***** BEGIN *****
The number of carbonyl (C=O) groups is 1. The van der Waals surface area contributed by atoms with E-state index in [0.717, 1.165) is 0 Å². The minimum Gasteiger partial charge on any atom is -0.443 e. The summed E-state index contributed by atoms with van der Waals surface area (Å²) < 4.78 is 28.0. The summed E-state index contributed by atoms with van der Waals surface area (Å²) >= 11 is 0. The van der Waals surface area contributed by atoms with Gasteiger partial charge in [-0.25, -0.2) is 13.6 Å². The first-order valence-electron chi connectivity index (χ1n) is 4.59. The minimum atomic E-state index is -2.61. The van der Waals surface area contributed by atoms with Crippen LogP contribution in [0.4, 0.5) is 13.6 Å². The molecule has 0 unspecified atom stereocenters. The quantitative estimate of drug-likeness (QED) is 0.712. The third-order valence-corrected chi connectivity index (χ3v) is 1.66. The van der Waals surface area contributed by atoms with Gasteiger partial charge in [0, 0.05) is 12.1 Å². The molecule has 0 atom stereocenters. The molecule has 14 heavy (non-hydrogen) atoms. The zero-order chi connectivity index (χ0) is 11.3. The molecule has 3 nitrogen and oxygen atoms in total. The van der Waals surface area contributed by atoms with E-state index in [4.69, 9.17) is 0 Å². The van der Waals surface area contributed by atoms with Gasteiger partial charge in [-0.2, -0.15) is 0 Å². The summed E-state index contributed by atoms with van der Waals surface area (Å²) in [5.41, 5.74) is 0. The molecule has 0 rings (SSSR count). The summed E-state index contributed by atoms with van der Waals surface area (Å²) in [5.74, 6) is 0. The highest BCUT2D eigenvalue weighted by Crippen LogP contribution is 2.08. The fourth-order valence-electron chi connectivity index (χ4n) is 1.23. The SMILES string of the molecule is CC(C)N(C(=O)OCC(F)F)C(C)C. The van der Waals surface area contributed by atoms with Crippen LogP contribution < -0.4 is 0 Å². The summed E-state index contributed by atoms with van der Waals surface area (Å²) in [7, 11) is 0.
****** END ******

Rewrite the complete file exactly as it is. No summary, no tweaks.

The number of carbonyl (C=O) groups is 1. The van der Waals surface area contributed by atoms with E-state index in [0.717, 1.165) is 0 Å². The minimum Gasteiger partial charge on any atom is -0.443 e. The summed E-state index contributed by atoms with van der Waals surface area (Å²) < 4.78 is 28.0. The summed E-state index contributed by atoms with van der Waals surface area (Å²) >= 11 is 0. The van der Waals surface area contributed by atoms with Gasteiger partial charge in [-0.25, -0.2) is 13.6 Å². The first-order valence-electron chi connectivity index (χ1n) is 4.59. The minimum atomic E-state index is -2.61. The van der Waals surface area contributed by atoms with Crippen LogP contribution in [0.4, 0.5) is 13.6 Å². The molecule has 0 unspecified atom stereocenters. The quantitative estimate of drug-likeness (QED) is 0.712. The third-order valence-corrected chi connectivity index (χ3v) is 1.66. The van der Waals surface area contributed by atoms with Gasteiger partial charge in [0, 0.05) is 12.1 Å². The molecule has 0 atom stereocenters. The molecule has 14 heavy (non-hydrogen) atoms. The zero-order chi connectivity index (χ0) is 11.3. The molecule has 3 nitrogen and oxygen atoms in total. The van der Waals surface area contributed by atoms with E-state index in [4.69, 9.17) is 0 Å². The van der Waals surface area contributed by atoms with Gasteiger partial charge in [-0.2, -0.15) is 0 Å². The summed E-state index contributed by atoms with van der Waals surface area (Å²) in [5.41, 5.74) is 0. The molecule has 0 rings (SSSR count). The summed E-state index contributed by atoms with van der Waals surface area (Å²) in [5.74, 6) is 0. The highest BCUT2D eigenvalue weighted by Crippen LogP contribution is 2.08. The fourth-order valence-electron chi connectivity index (χ4n) is 1.23. The SMILES string of the molecule is CC(C)N(C(=O)OCC(F)F)C(C)C. The van der Waals surface area contributed by atoms with Crippen LogP contribution < -0.4 is 0 Å². The summed E-state index contributed by atoms with van der Waals surface area (Å²) in [7, 11) is 0.